I thought about this some more and I realized I had a harder time letting go of my brother than I did with letting go of my mother. I’m thinking over the reasons for this. Part of it was the way she flat out told me she wasn’t going to change when I asked her to stop doing or saying certain things which were hurting me. That made it easier.
My brother used to at least try (which leads me to believe he’s probably not a narcisst). In some ways, I had to fill a parental role for him. There really wasn’t anyone to protect me from my mom’s words/behavior. For example, when I was in my early teens, she went to an AA meeting. She was talking about things she normally didn’t, so I asked her a question about the split up, which really wasn’t discussed other than a basic, “your father’s moving out.” She became enraged and started screaming at me how she wasn’t going back to any more AA meetings and how it was all my fault. Now as an adult, I know she didn’t want to go back for whatever reasons. Probably because change is scary. But as a teen, I didn’t know that and felt guilty every time she got drunk after that.
She used to have us mix her drinks. I don’t remember the exact age, but I think my brother was about 11 when she had him doing this. She had recently switched from wine spritzers (half wine/half seltzer) to scotch & soda (1/4 scotch, 3/4ths club soda). But not having attended bartender school, my brother mixed the scotch & soda 1/2 & 1/2 because he was used to those proportions from the wine spritzers. My mother got really drunk and got into an argument with her friend’s husband about auto repair work he’d done. She accused him of cheating her for the money he charged.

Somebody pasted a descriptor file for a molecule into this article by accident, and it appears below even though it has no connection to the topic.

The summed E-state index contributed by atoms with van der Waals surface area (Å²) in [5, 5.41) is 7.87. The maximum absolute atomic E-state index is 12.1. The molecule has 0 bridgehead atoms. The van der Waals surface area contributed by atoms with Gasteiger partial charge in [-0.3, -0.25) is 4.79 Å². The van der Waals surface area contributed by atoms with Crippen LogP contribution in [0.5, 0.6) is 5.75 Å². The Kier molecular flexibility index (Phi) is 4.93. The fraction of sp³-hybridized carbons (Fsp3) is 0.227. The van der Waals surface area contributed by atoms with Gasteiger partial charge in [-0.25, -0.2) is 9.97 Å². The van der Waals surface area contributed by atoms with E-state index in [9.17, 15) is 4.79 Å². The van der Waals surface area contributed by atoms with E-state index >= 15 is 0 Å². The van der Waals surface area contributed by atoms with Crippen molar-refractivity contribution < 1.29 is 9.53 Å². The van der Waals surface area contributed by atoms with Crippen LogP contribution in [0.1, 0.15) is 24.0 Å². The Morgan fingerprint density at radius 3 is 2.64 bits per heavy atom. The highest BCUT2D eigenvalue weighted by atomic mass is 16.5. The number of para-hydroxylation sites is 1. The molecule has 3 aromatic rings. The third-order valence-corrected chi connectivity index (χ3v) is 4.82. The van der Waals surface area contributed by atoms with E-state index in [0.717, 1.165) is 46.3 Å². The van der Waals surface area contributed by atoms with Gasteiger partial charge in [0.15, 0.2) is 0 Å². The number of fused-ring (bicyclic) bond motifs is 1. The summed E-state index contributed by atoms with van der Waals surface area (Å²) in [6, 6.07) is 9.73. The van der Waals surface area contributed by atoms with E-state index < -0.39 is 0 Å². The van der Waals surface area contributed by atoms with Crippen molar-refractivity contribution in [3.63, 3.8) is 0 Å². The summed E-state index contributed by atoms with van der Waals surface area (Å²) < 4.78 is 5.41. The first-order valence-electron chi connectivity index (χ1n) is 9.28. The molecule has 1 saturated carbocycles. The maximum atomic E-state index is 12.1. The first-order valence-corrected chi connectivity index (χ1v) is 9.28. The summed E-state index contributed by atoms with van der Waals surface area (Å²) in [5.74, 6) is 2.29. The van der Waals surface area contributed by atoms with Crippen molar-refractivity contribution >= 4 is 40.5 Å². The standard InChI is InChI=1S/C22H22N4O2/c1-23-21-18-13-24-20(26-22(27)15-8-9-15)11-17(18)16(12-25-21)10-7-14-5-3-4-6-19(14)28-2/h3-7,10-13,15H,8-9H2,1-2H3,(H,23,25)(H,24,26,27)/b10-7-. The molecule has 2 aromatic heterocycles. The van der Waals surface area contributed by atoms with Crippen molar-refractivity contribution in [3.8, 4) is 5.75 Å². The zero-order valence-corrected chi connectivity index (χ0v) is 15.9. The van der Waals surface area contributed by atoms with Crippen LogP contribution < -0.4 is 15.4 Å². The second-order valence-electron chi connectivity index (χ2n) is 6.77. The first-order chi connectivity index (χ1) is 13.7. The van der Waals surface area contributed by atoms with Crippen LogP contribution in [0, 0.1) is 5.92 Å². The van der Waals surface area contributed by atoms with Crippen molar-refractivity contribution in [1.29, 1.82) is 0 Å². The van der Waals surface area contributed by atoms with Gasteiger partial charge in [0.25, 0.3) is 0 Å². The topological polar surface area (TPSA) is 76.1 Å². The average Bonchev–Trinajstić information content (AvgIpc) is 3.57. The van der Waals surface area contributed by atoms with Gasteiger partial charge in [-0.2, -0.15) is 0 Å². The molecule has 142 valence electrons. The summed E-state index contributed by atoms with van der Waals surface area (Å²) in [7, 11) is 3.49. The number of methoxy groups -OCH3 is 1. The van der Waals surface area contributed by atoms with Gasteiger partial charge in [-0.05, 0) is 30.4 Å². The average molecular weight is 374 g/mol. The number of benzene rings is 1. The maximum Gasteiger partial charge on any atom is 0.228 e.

The next day, hungover & remorseful, she oh, so subtly, tried to place the blame on my brother. She said something along the lines of how it’s not really his fault, but she drank more than she thought because of the way he mixed the drinks. Uh, hello? When I get a really strong drink, especially with something with a distinctive of a taste as scotch, I can taste it. How the hell did she not even taste it? But I hadn’t started drinking hard liquor back then, so I didn’t know. Normally, I did everything I could to stay under the radar and avoid her wrath to keep the piece. I actually suprised myself when I firmly said, “of course it’s not his fault, he’s just a little kid!”
She then backtracked saying of course it’s not his fault. Different story when it’s the golden child vs. the scapegoat. I feel good that i was able to protect him from that a bit.